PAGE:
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Geotagged Photos and Map Annotation

Mappt enables field workers to take geotagged photos using the device the app is running on. This photo is then saved and geotagged on the map to the exact spot it was taken in.

Users then have the option to annotate the photo in-app for further data clarification. Using a pen tool, filed workers can draw on an image to (for example) circle areas of unfamiliarity or highlight where a sample was taken from. Users can also add shapes and text to the map itself both in satellite view and street view to highlight physical characteristics of the forest or draw attention to damaged forest areas.

Mappt annotations

 

The Future is Mobile

Mobile phones, tablets and handheld devices now have the capability of full sized desktop computers. Bolting a GIS onto your mobile device makes them an invaluable and powerful tool for undertaking forest inventories or any other kind of field work and data collection.

Due to the sudden advances in these technologies, many businesses operating within environmental and forestry industries are falling behind as they’re not realizing the potential savings these technologies can provide. Time is money and without the use of applications such as Mappt, the forestry industry is at risk of becoming an inflated production.

GIS field data collection software make creating forest inventories fast, smooth and simple. Some of Mappt’s other features include; importing and exporting various kinds of geospatial data; thematic mapping; cached Google Maps; and WMS and WFS feed capabilities.

GET MY FREE MAPPT TRIAL

 

Ssiobhan-profile2iobhan Herne
Marketing and Communications

Siobhan has no background in GIS, she’s a beginner, just like you. Follow her stories for an easier digest of all things geospatial.

Mappt’s First Mini Conference in Perth

Two weeks ago we celebrated Earth Science Week by holding our first mini conference in our hometown, Perth!

We teamed up with tech giant Panasonic to “Unlock the Power of Mobile Data Collection”, and show how industry leaders are completing their field work and making discoveries that would have been tedious or near impossible without today’s technologies.

Our guests gathered at the brand new Ambrose Estate venue for a morning of insightful presentations, amazing door prizes, morning tea and the chance to network with professionals from a variety of industries.

The Presenters

Paul Barber, Director of ArborCarbon  – “Urban Forest Monitoring: Improving Sustainable Forest Management”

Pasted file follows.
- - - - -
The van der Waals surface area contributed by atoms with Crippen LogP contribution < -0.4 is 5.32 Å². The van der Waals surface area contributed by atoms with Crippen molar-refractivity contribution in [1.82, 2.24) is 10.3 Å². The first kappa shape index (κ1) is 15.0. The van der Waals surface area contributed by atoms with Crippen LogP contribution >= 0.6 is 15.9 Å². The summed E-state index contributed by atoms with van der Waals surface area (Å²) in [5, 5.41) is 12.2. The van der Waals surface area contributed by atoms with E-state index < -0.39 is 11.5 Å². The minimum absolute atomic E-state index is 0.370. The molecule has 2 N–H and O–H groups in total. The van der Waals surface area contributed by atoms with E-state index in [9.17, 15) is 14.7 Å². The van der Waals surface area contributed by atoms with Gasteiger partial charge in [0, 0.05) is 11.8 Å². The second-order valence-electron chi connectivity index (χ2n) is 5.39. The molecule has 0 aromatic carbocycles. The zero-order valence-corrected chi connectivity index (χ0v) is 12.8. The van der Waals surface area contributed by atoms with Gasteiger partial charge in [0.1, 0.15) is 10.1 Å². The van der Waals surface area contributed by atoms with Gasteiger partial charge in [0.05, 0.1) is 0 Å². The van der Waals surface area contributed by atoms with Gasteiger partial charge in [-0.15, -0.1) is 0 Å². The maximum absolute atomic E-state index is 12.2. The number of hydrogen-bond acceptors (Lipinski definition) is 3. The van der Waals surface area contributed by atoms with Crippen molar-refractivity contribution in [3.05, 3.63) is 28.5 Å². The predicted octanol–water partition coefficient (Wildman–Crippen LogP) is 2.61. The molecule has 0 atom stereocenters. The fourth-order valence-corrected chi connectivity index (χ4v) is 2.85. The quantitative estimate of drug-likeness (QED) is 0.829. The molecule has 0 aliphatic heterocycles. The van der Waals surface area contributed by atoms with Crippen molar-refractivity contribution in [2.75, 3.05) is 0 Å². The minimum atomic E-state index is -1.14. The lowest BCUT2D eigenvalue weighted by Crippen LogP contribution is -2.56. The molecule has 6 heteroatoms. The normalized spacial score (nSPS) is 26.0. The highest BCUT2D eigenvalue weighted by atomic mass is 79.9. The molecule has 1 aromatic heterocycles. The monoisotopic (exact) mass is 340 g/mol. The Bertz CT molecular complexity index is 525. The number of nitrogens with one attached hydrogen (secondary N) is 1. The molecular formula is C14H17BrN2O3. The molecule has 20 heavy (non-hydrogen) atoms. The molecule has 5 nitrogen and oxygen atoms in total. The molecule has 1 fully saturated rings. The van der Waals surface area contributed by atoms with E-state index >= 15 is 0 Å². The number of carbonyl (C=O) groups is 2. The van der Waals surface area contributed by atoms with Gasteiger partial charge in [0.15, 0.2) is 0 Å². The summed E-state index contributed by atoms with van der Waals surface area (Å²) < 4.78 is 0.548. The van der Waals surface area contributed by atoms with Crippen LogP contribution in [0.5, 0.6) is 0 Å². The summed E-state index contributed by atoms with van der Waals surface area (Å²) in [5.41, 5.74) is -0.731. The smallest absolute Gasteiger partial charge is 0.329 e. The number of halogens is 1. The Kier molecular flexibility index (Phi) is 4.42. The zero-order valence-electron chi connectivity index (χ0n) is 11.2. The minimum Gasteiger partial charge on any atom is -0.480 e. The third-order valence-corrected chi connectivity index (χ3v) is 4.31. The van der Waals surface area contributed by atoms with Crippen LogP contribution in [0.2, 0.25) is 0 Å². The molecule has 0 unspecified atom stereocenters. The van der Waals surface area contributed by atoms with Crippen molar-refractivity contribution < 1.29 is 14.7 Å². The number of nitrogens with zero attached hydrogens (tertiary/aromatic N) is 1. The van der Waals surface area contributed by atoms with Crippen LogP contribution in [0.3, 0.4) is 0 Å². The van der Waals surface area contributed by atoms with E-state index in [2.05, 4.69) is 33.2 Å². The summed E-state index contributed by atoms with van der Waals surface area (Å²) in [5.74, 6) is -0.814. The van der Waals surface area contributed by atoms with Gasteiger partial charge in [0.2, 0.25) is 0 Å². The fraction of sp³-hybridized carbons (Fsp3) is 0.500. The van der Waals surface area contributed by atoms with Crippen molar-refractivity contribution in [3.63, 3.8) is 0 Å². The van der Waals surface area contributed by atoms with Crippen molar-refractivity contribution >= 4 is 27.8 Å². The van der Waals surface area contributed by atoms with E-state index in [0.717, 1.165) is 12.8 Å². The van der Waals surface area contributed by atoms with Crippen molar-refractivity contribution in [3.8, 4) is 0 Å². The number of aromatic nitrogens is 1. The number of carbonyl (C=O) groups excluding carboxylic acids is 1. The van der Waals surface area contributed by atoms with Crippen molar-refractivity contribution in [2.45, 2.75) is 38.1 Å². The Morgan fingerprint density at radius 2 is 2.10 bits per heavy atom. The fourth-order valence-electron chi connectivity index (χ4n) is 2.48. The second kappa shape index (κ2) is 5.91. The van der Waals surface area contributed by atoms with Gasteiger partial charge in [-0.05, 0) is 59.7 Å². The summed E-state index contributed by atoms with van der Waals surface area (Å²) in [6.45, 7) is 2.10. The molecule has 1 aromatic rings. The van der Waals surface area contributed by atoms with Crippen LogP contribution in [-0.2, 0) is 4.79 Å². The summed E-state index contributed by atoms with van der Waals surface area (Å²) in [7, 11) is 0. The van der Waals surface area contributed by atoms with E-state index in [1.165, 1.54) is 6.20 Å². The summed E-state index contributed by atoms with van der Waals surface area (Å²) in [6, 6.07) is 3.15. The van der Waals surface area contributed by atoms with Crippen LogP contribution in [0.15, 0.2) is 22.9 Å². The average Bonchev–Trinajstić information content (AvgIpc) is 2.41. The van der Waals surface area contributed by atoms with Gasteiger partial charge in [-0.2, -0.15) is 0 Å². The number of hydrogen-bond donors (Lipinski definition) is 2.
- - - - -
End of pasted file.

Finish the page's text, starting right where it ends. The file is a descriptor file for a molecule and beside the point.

Paul Barber is a Forest Pathologist & Environmental Consultant with over 20 years’ experience in vegetation diagnosis, monitoring and management.

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Chris Devlin, Director of iSpatial Solutions – “From Field to Office: Integrating Efficient Asset Management and Reporting”

Chris Devlin has 22 years’ experience in the resources and earth sciences sector and helps organisations to define, develop and implement GIS focused solutions.

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Adrian Young, Product Manager at Spookfish – “Capturing Field Data with a Mobile Eye in the Sky”

After a decade of using geospatial technology to help state and federal government, Adrian has spent the past 10 years working with startups, enterprises and governments to take innovative geospatial technologies to market.

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Sean Mirzadeh, Panasonic Business Development Manager (WA) – “Panasonic: The Global Leader in Rugged IT”

With 10 years’ experience in sales engineering, business development and client relationship management, Sean is currently working on some of the major mobility projects for mining and oil and gas in WA.

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If you couldn’t make it, stay tuned as we’ll be uploading our speakers’ presentations to our YouTube channel.

After the presentations, we drew the prizes. One lucky guest walked away with an annual Mappt Standard licence, and the other a Panasonic LUMIX DMC-FT30 camera!

We then made our way to the balcony where we networked under the glorious Perth sun and enjoyed a delicious pastry… or four.

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Huge thanks to our speakers and everyone who made it; you guys rock!

To hear about future events, sign up to our newsletter or follow us on Facebook and LinkedIn. See you next time!

Mappt 3.3.2 is here!

But what happened to Mappt 3.3.1?

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Mappt 3.3 is live

Here’s what new features and improvements are waiting for you

Read more

Mappt vs. Esri’s Collector

The differences between our mobile GIS and Esri’s mobile ArcGIS software